Less than 1% of Aussie kids are hitting their RDI of vegetables
Alice Zaslavsky, Project Leader & Host
Building on a decade of experience across food media and pedagogy, food educator, television host, and best-selling children’s book author Alice Zaslavsky, reckons she’s found it. Zaslavsky plans to enlist the help of fellow Australian teachers to get the message out there, by arming them with a fully curriculum-aligned food education resource and digital series that can be integrated into their existing lessons across English, STEM, the arts and the humanities.
Set in a classroom of ‘the very near future’, Alice is joined by a class of Super Natural Learners. “The best thing that we did was cast curious, sparky kids,” Alice explains. “Then let them be themselves and learn and follow them around with cameras. Even if they started at a point where they hated all vegetables (and honestly, some did) by the end, they were tasting ingredients and smelling and touching - a significant step forward. That was so heartwarming for me, because the whole point is to affect as many kids as possible. We've already done that with at least seven.”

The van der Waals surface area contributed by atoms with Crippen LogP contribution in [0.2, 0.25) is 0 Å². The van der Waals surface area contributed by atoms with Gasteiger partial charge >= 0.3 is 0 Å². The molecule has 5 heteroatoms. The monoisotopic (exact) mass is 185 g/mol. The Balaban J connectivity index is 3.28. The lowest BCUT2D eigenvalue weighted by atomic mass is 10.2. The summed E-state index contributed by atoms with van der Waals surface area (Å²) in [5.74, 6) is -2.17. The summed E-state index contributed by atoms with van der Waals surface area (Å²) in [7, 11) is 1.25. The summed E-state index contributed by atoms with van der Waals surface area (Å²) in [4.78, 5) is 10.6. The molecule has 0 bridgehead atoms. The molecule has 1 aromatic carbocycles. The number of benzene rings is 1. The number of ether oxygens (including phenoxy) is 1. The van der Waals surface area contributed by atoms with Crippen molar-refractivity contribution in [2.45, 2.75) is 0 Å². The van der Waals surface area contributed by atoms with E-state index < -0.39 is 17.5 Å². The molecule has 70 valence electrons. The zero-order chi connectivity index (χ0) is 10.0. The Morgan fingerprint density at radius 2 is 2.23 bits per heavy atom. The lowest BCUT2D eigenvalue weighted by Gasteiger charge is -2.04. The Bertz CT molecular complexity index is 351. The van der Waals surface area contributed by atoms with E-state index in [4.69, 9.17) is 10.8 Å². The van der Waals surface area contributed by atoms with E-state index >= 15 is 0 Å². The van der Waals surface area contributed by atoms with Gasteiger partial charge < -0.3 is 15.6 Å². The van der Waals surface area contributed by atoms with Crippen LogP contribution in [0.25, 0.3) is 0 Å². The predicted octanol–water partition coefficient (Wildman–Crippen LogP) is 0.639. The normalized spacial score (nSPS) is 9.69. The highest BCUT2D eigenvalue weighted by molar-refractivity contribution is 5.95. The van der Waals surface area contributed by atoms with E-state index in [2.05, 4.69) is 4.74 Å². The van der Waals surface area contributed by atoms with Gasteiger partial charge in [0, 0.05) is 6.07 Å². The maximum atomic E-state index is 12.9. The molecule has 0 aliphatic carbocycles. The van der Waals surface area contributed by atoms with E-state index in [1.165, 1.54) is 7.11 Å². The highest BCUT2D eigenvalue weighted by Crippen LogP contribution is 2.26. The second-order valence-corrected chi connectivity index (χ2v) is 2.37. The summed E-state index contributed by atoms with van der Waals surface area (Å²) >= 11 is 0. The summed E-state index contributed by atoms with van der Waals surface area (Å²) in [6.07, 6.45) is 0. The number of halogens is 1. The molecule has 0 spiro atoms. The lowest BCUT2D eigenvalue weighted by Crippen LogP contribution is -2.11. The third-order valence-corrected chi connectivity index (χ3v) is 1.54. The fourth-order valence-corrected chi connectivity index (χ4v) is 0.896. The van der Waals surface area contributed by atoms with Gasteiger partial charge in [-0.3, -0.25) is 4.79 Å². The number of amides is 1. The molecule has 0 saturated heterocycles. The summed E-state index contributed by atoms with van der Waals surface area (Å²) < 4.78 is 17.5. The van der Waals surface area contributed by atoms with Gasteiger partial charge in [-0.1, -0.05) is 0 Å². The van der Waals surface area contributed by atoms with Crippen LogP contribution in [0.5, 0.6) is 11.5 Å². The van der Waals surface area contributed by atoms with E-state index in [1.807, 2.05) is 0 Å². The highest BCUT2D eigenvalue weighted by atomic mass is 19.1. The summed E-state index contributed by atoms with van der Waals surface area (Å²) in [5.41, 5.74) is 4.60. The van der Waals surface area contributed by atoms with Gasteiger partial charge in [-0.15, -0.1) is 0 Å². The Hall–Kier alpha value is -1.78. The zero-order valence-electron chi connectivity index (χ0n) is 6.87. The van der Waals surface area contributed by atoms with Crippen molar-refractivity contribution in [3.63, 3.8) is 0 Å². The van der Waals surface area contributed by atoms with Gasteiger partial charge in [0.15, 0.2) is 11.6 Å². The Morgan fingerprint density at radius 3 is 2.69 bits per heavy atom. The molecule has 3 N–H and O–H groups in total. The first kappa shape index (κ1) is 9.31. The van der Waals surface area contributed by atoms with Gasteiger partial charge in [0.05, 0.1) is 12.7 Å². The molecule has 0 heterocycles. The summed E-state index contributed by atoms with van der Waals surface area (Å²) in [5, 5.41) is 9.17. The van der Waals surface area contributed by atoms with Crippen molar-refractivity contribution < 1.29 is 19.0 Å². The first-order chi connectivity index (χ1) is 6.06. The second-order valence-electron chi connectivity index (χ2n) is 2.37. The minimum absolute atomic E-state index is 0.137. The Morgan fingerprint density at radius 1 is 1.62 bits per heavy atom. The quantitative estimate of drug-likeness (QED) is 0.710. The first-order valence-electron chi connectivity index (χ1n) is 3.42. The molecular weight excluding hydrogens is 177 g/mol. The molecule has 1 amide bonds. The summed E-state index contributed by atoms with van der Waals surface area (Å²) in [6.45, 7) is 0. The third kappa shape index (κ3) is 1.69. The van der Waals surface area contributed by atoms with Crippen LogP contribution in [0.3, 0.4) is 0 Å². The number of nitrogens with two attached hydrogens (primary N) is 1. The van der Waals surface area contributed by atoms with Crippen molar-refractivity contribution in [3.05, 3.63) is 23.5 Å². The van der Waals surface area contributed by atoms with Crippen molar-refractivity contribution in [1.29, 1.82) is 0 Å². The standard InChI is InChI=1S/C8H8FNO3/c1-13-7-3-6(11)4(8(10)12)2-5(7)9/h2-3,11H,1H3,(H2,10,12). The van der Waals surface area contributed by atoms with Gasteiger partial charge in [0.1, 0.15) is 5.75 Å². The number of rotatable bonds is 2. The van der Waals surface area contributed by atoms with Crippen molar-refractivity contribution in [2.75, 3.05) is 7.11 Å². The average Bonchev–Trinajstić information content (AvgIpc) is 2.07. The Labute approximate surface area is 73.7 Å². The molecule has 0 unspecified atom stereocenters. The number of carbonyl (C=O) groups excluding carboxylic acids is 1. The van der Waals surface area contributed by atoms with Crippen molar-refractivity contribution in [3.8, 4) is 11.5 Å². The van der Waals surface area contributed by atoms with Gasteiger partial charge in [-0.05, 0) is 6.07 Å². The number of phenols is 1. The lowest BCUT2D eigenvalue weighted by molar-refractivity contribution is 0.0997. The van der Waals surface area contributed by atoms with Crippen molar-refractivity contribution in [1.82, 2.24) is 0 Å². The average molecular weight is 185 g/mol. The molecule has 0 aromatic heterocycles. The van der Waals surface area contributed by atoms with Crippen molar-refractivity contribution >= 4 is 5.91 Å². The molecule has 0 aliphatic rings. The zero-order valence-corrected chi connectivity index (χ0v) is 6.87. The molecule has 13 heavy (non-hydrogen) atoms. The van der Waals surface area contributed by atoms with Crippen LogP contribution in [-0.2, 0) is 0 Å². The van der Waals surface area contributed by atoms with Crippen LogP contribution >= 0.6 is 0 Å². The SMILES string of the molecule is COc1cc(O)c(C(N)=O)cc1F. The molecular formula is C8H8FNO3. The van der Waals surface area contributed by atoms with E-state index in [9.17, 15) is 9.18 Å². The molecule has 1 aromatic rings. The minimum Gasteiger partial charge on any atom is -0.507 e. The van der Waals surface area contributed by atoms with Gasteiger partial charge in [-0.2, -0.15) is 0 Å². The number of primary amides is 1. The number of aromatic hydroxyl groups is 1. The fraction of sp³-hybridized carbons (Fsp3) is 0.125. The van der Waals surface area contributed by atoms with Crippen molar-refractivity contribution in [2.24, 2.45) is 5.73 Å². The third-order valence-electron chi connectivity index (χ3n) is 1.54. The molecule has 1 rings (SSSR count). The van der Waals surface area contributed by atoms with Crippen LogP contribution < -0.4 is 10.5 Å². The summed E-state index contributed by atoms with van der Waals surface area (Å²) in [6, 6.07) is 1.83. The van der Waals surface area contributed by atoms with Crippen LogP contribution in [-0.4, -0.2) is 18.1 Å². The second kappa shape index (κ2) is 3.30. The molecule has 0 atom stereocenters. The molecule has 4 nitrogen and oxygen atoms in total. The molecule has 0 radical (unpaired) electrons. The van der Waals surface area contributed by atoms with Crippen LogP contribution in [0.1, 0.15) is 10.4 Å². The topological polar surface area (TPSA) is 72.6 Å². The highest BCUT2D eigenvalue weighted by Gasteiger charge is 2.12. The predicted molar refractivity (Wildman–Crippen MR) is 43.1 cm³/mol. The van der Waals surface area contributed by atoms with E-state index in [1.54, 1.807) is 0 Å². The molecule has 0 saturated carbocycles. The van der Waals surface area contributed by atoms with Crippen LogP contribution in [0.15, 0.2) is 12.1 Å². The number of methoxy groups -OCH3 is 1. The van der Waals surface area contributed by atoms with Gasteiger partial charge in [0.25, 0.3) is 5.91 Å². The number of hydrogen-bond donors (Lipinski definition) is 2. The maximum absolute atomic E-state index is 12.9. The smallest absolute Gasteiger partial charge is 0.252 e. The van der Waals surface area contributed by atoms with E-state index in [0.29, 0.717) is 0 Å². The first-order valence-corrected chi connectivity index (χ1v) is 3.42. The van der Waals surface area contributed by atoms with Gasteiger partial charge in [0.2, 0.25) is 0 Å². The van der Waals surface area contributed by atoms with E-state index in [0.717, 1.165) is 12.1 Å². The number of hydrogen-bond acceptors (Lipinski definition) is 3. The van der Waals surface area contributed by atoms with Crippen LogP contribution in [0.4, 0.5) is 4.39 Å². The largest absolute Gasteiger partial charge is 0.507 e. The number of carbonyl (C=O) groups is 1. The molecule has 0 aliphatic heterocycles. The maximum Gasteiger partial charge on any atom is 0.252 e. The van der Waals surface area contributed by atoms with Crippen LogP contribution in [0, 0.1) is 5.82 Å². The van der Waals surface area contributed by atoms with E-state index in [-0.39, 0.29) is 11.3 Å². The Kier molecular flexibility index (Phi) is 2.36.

So how does Phenomenom differ? Well, it zooms light-years away from the typical worthy health message and focuses on the fact that vegetables are, objectively, pretty darn amazing. Every sprout has a story that binds soil and seeds. The key is in creating situations for kids to discover the wonder for themselves, whether that be doing pushups with an olympian, or exploring space with a real astronaut, or learning to garnish with a MasterChef Judge.
This sort of experiential, student-led learning is carried over into free integrated teaching resources for grades 3-6, aligned to specific Learning Outcomes on the Australian Curriculum. Hands-on, entertaining lessons and activities will encourage further inquiry and deeper retention of information through a multi-sensory approach.